Belarus, a small country lying east of Poland and west of Russia, has long served as a puzzle for map makers. Where, asks the cartographer, does the country belong? For some, the country clearly belongs in Europe, both as a matter of geography and culture. After all, the territory on which Belarus rests was once part of a vibrant European polity, the Polish-Lithuanian Commonwealth (1569-1795). While those who argue that Belarus is a European state admit that its current government falls short of the liberal ideals of Western democracy, they nonetheless consider Belarus’ history, culture and future to be fully European.For others, Belarus is firmly outside the European orbit, a point brought home quite clearly when crossing the border from Poland into Belarus, a transition which requires the traveler to switch from the familiar letters of a Latin alphabet to the utterly unfamiliar Cyrillic. Religious traditions also change abruptly as the onion dome rises in place of the spire and the rites of Orthodoxy are performed in lieu of the Roman Mass. Western folk traditions also vanish, replaced by images of the Cossack and Tatars riding out of the steppes being driven by the ethnic heritage of the Slavs. The influences of the “East,” namely Russia and the former Soviet Union, are readily apparent.The issue is further complicated by the tumultuous history that has shaped Belarus and its neighbors. Like other nations that find themselves at the borderland of empires, Belarus has long been subject to the strategic necessities of one or another conqueror, including the Grand Duchy of Lithuania (1385-1569), the Polish-Lithuanian Commonwealth, the centuries-long Russian empire, and more recently, the Soviet Union. The ambitions that drove armies centuries ago often remain just beneath the surface, a fact illustrated by a study of the region’s place-names. Thus, for many Belarusians, Vilnius is most certainly a Belarusian city, just as surely as Wilno is, for Poles, a Polish city; neither is particularly troubled by the fact that the city is the capital of modern-day Lithuania.The complicated tangle of identity, culture, politics and power that defines not only Belarus but also many of its neighbors has long intrigued Kenneth Kemp, an associate professor of philosophy at the University of St. Thomas. Trained in Slavic languages and culture, Kemp has made a virtual second home of the region. In the past year, for instance, Kemp was in Russia attending a Russo-Anglo-American conference on the philosophy of religion and in Poland to direct a study-abroad course on the teachings of Pope John Paul II at the Catholic University of Lublin. In August, he was in Poland again working on a translation of a philosophical work of Karol Wojty?a (John Paul II).Several years ago, Kemp approached the Political Science Department with the idea of developing a January Term course centered on the politics of what then-Secretary of Defense Donald Rumsfeld referred to as the “New Europe.” One part of the 2007 J-Term course that eventually took shape, and which will be offered again in January 2011, was a visit to Belarusian State University (BSU) for meetings with professors and students in the Faculty of International Relations, including dean of the faculty, Victor Shadurski.Since this initial meeting in Minsk, a robust teaching and research partnership has developed. For instance, Shadurski has taken advantage of St. Thomas’ outstanding video-conferencing resources to deliver a number of real-time lectures in several St. Thomas political science classes. Winston Chrislock, of St. Thomas’ History Department, returned the favor by talking to Shadurski’s students about the history of U.S. foreign policy. Kemp and I also developed a collaborative project between BSU and St. Thomas students as part of an Aquinas Scholars class that focused on the importance of nationalism in the modern world.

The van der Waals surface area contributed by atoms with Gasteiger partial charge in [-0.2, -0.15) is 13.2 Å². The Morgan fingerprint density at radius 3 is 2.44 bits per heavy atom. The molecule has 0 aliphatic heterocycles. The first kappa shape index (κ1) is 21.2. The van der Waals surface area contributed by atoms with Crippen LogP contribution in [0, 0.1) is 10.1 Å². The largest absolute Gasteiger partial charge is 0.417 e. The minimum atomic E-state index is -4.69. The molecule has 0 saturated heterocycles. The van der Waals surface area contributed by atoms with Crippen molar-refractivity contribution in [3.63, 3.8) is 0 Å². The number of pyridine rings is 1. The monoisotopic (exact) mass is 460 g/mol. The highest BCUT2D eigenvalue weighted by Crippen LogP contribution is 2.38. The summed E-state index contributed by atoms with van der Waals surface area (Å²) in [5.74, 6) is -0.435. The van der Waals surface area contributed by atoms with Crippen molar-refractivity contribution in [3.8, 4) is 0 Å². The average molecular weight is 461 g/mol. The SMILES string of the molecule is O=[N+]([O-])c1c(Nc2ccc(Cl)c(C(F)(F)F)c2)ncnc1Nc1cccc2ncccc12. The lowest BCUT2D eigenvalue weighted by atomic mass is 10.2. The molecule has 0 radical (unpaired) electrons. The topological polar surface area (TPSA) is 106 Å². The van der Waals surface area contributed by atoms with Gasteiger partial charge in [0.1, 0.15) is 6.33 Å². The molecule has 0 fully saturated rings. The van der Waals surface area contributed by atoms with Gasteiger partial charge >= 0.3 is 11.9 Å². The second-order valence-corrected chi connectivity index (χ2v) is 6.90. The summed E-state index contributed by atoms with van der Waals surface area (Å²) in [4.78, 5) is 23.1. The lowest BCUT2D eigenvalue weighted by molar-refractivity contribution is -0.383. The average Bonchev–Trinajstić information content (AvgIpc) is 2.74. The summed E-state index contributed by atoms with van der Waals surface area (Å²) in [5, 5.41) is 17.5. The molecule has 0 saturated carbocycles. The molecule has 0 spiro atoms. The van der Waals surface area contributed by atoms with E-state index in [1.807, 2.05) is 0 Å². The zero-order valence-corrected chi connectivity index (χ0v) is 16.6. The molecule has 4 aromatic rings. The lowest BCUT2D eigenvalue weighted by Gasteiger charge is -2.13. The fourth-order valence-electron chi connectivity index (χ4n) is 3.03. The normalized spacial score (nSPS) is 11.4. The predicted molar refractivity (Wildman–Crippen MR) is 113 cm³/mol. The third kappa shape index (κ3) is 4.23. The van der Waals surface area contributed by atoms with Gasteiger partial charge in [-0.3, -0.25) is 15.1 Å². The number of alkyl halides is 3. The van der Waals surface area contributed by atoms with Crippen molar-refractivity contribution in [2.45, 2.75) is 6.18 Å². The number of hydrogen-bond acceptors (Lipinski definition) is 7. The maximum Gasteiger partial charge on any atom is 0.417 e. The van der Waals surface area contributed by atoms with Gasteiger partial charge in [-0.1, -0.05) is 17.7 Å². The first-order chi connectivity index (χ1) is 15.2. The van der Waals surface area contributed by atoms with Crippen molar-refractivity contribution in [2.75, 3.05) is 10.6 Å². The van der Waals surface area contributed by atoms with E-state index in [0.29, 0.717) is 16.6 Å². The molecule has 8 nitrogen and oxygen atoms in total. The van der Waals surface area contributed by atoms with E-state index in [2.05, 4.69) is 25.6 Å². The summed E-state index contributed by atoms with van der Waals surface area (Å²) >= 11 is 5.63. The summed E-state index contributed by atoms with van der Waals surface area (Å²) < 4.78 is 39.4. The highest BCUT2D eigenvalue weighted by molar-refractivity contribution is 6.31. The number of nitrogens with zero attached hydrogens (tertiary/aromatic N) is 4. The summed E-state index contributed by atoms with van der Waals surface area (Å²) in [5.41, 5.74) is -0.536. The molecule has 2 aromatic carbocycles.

Proving the point that the best projects are those that can take advantage of unforeseen opportunities, the partnership was deepened substantially with the addition of Renee Buhr to the department’s faculty in 2008. Buhr’s appointment grew out of a 10-year review process, which determined that there was a need to more aggressively develop our capacity in the field of international relations and comparative politics. The result was the addition of two faculty members, Dr. Arijit Mazumdar, who specializes in the politics of South Asia, and Buhr, who brought with her an interest both in nationalities studies and post-Soviet countries.Since Buhr’s arrival, we have developed a number of research projects, at the core of which lie issues related to the politics and expressions of national identity, a notion widely assumed but one that can be conceptualized in many, and very different, ways. Some scholars adhere to a “civic” notion of identity that emphasizes loyalty to the state and its values; others ascribe to an ethnic- or language- based identity.Consider the case of the United States. For some, being a “real American” means accepting and acting upon core beliefs such as democracy, human rights, religious tolerance and so on. Others identify certain symbols that embody attributes central to their idea of the American character. These types of ‘civic nationalism’ are necessary for a state lacking a common ancestral heritage.
For other countries, however, it is ancestry, or at least the ability to claim a common ancestry, that makes the nation and ultimately legitimizes the actions of the state. “Primordialists” argue that it is the lure of ancient histories, customs, folkways and myths that allows the modern state to so powerfully affect the sentiments and actions of its citizens.Understanding Belarusian nationalism is much more than an interesting academic exercise. Not only is Belarus one of a number of states that comprise Russia’s “near abroad” while simultaneously resting on the border of the European Union, it, along with Ukraine, serves as a primary transitway for Russian gas supplies that, at least in the near-term, are crucial to satisfying western Europe’s energy appetites. Unrest occurring throughout the region, i.e., Georgia, Kyrgyzstan, and quite possibly Ukraine in the near future, and the dangers such unrest poses to U.S., European and Russian relations, offer some stark reminders as to why policymakers should take an interest not only in Belarus but in the many other post-Soviet states.1For many, particularly for those who harbor the idea of a re-emergent greater Russia, the idea of Belarusian nationhood is fundamentally suspect. These skeptics argue that Belarusians are essentially brothers to Russians and Ukrainians and that the country lacks even the rudimentary elements of a primordial nation. They also point out that the borders of the state are largely the product of a Soviet nationalities policy that more often than not arbitrarily assigned ethnicities and territories. On the other hand, there are others who hope that Belarus will embrace its Western roots from the time of the Polish-Lithuanian Commonwealth, and join with the rest of “Europe” in opposition to its Russian neighbor.Neither of these outcomes seems very likely. Based in part upon two recent BSU administered surveys developed in partnership with Shadurski, we are of the opinion that despite the difficulty of identifying primordially grounded nationalist identifiers, i.e., language, religion, folk heroes and the like, there nonetheless is emerging a fairly pronounced civic nationalism that would find little to approve of in a foreign policy that tilts strongly either East or West.2 Instead, a third way, or what Grigori Loffe refers to as a “creole” foreign policy would resonate most strongly with a population anxious to assert a strongly independent Belarusian presence and newly discovered sense of self. Whether the regime can sustain such a course in the face of a West still leery of authoritarianism and a Russia apparently determined to maintain dominance in its near-abroad represents perhaps the most difficult foreign and domestic policy challenge facing the regime.The possibility of an emergent civic nationalism also raises some very interesting questions about ethnic Belarusians living outside of the “mother country.” Unlike émigré populations from Belarus’ neighbors, most notably Ukrainians and Lithuanians, transplanted Belarusians have seldom demonstrated strong cultural or diasporic sensibilities. For instance, while there are a number of identifiably Belarusian enclaves in the United States, there is little evidence of extended ties either among the enclaves or with “the folks back home” except as it concerns specific familial relationships. It is reasonable to speculate, however, that the successful establishment of a Belarusian state will bring with it the one thing that most diasporas need, namely a place to link back to both practically and in their collective imagination. Particularly if the Belarusian authorities are skillful in managing their relations with this population, we might well see the emergence of a true Belarusian diaspora.As we constantly tell our students, a successful research project is an equal mix of luck and hard work combined with a willingness to take advantage of unexpected opportunities. Our work in and about Belarus, a small country rich in history and promise, represents in full measure all of these qualities.1 This fall, Renee Buhr is teaching a topics course on The Politics of Post-Soviet States.2 The results of the surveys are reported in two papers co-authored by Buhr, Shadurski and Hoffman: “Post-Soviet Nationalism and an Emergent Russia: the Case of Belarus,” presented at the International Studies Association-Midwest/Central Slavic conference (November 2009); and “Constructed and Primordial Identity on the Edge of Russia: Belarus, Ukraine, and Lithuania in Comparative Perspective,” presented at the Association for the Study of Nationalities conference (April 2010). Both of the papers are under review for publication in professional journals.